Start your day off by taking the JR train and stopping at the Shibuya station. Walk south to see the famous Shibuya Crossing, the world’s largest and busiest intersection. For a younger vibe, go further south to Roppongi Hills, where you can go karaoke-ing with the locals! I went to a karaoke bar here expecting everyone to be drunkenly butchering their favourite songs; never one to sing seriously I was going to do the same. I then learned that the Japanese take karaoke very seriously and my dreams of making a fool of myself in this country were ruined.

If you get intimidated from karaoke, you can’t miss the Tokyo Tower, a massive 1092 foot (taller than the Eiffel Tower!) structure. For more shopping, take out a bank loan and shop at the expensive yet iconic Ginza strip. Finally, blind yourself with the lights of the epicentre of Tokyo, the Shinjuku district and head out to one of its many of its famous arcades, clubs, bars, etc.

Old Tokyo

Relieve the insanity of modern Tokyo with a morning at the famous Senso-ji Temple. Established in 645 AD, it’s the oldest temple in Tokyo and one of the oldest in Japan. The temple and its surrounding traditional shops were a deep red; a shade of red with a history of bloodshed and passion. After, explore the traditional bathhouse culture at the Jyakotsuyu Onsen and soak in the hot, volcanic ash-infused, black spring water. You can then head to the Chiyoda district to take a free tour of the Imperial Palace, the residence of the current Emperor. It was initially built in the 7th century, but was reconstructed in the late 1800’s.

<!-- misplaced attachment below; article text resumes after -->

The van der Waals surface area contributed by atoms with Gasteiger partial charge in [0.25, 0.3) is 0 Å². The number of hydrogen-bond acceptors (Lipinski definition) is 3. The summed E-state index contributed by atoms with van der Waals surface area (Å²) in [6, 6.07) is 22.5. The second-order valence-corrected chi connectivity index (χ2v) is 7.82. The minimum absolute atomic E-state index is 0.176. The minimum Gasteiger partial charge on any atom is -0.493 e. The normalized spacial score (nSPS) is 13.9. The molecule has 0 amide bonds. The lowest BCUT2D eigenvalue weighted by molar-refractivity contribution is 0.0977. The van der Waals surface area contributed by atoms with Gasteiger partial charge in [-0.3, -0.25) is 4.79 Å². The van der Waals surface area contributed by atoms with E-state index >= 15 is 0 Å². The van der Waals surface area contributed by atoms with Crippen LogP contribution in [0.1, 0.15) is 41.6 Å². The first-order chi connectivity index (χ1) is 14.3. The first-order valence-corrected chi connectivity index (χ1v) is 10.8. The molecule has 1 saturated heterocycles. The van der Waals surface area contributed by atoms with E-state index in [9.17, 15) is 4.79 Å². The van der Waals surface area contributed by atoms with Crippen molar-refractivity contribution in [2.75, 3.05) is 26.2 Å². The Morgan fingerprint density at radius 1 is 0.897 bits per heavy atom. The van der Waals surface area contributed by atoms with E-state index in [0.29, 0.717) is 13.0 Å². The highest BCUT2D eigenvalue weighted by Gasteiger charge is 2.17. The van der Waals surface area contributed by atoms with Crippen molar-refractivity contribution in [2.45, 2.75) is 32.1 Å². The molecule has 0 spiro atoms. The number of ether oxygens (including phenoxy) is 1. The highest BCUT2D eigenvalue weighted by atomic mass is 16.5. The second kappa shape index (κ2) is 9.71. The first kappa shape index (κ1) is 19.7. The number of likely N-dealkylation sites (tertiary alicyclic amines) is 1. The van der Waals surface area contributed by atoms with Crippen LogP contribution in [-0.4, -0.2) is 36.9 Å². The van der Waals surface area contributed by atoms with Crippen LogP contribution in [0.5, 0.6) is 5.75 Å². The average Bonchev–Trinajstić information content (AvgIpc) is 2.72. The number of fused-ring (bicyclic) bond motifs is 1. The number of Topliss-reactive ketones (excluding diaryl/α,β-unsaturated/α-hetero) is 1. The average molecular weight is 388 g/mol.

However, the peaceful benevolence traditional Japan is so well-known for can be found at the Meiji Jingju, a forest in the middle of Harajuku. Legends say that this forest holds the spirit of Emperor Meiji, the one who brought Japan to the modern age. Observe the shrine, write a prayer to him for ¥444, and the priests will ceremonially send your prayer to the spirits. Let the spirit of Meiji and his wife fill your soul with an otherworldly tranquility.

Imperial Palace

Crazy Kawaii Tokyo

Let’s get one thing out of the way: Tokyo is weird, but  that’s what makes it so unique and memorable.  Dive straight into Harajuku, the fashion haven of Tokyo with eccentric, fearless style at every corner. As soon as you get off the JR Line, indulge in Japan’s animal-cafe culture at the Mocha Cat Cafe. For the most surreal lunch of your life, walk to Kawaii Monster to eat surrounded by trippy machine animals, swirly floors, and towering costumed waitresses. After lunch, check out Harajuku’s famous thrift shops such as BerBerJin for streetwear and Dog for avant-garde fashion. At night, take the subway to Shinjuku and go to Robot Restaurant, a blindingly extra light show filled with dancers, 10-foot robots, and an flurry of disorienting noises.

The waitresses at Kawaii Monster (not my photo)

A small preview of Robot “Restaurant”